So I got the job for this year and we practised at the British University Championships at the stadium on a wet May weekend with a handful of spectators rattling around. Our team leader was the indefatigable Mairi Irvine, who managed to keep her calm both then and through the whole of the Games.
Ah yes – the real thing. As the thousands of fans poured in for the first session into a transformed and buzzing atmosphere, four of us spent an hour and a half stapling start sheets together. Where we were based the copying machines, their badges taped over because they were not official sponsors (I peeked, they were Xerox) did not have a staple device. Olympic stapling – that’s one for Rio. I’m up for it.
As the Games wore on, there were a few familiar faces – Neil Wilson, who had been on The Independent when it was launched, Richard Williams of The Guardian and Jim Lawton and David Walsh among many – still giants in the so-called shallow end.
It is not until you view it all slightly from the outside that your realise how tribal most of our reporting is. The hacks hunted in national packs so a French athlete would ignore the IOC-accredited international agency men at the start of the tunnel (who we were allowed to join in their pen) and make a bee line for the French journalists further inside.
As we were impartial we had to go where the medals were and not bother with a British athlete who had finished fifth. We had a German speaker (a Swede who was an athletic statto), a Russian speaker and access to other interpreters. Chinese was the biggest problem – and we often had to wait for the official media conferences to get their quotes translated. Most of the athletes on the international circuit had at least a smattering of English.
Late in the evening with newspaper deadlines approaching people became tetchy as sometime the winners and other medallists could be detained for up to an hour by the broadcasters before they made it to the mixed zone. That is where our early quotes from the telly people outside might have helped.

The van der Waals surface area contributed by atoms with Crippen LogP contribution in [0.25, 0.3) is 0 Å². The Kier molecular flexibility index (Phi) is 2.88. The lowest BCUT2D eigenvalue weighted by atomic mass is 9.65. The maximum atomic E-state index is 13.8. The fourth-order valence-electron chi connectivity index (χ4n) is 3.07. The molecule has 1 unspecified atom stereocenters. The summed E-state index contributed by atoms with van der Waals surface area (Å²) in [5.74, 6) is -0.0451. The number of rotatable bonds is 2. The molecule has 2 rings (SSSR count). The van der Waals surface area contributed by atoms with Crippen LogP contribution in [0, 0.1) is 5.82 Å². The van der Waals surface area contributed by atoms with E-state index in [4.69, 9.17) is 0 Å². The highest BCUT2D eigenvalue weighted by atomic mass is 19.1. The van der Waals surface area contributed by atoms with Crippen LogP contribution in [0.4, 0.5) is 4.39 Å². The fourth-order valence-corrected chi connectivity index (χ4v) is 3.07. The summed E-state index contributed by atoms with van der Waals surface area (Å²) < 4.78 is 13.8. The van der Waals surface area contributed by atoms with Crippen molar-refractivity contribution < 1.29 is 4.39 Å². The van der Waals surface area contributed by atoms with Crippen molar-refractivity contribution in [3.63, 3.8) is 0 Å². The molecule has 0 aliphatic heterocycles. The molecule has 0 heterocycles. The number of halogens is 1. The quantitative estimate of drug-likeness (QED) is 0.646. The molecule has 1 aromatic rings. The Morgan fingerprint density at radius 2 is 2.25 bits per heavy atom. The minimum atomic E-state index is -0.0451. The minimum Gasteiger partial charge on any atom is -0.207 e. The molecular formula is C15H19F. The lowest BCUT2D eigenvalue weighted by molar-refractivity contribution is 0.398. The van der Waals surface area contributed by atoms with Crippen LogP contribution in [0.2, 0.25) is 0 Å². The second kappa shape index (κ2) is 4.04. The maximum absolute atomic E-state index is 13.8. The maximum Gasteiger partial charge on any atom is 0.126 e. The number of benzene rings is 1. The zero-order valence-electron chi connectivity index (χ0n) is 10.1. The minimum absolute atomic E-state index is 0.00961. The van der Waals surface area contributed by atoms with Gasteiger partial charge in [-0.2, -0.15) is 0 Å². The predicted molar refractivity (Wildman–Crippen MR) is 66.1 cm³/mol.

It wasn’t just the press we were helping. One night the Minister for Sport for the Dominican Republic used my charger to fire up his Blackberry so that Felix Sanchez could receive the grateful thanks of his country’s president for his victory in the 400m hurdles. I left them huddled in the zone waiting for the connection.
Sanchez is to all intents and purposes an American but he flies for the Dominican Republic because that is where his parents were born. He was the one who cried buckets on the podium for his dead grandmother whose picture had had in his racing vest. He had explained that to the NBC man (and unwittingly to me) soon after his victory.
I worked nine days, mostly doing the evening shift. We got there early and were divided into three teams, one covering the broadcasters and the others “in the zone”. We were then briefed by two experienced and unflappable athletics journalists, Matt Brown and Phil Minshull, on who to look out for. They provided the previews, biogs and straight reports and sometimes acted as subs before our quotes were sent back to the ONS HQ in the Main Press Centre.
Our team arrangement usually lasted for an hour or two before we were just going wherever the next medallist was easiest to get. Has anyone seen the French pole vaulter? What’s his name? Scramble through the start list. Make sure you don’t mix him up with the German who came second. Anyone any idea what he looks like? Hope he has a French flag round his neck. And if in doubt just check with the French hacks that they are talking to the winner.
The only time I almost came unstuck was when listening to a Belgian middle-distance runner called Borlee. Athletics journalists will know that there are two of them – identical twins, Kevin and Jonathan, and that they sprint 400m.
I had a ball.
- Charlie Burgess was The Independent‘s first sports editor. He is now a media advisor and very amateur magician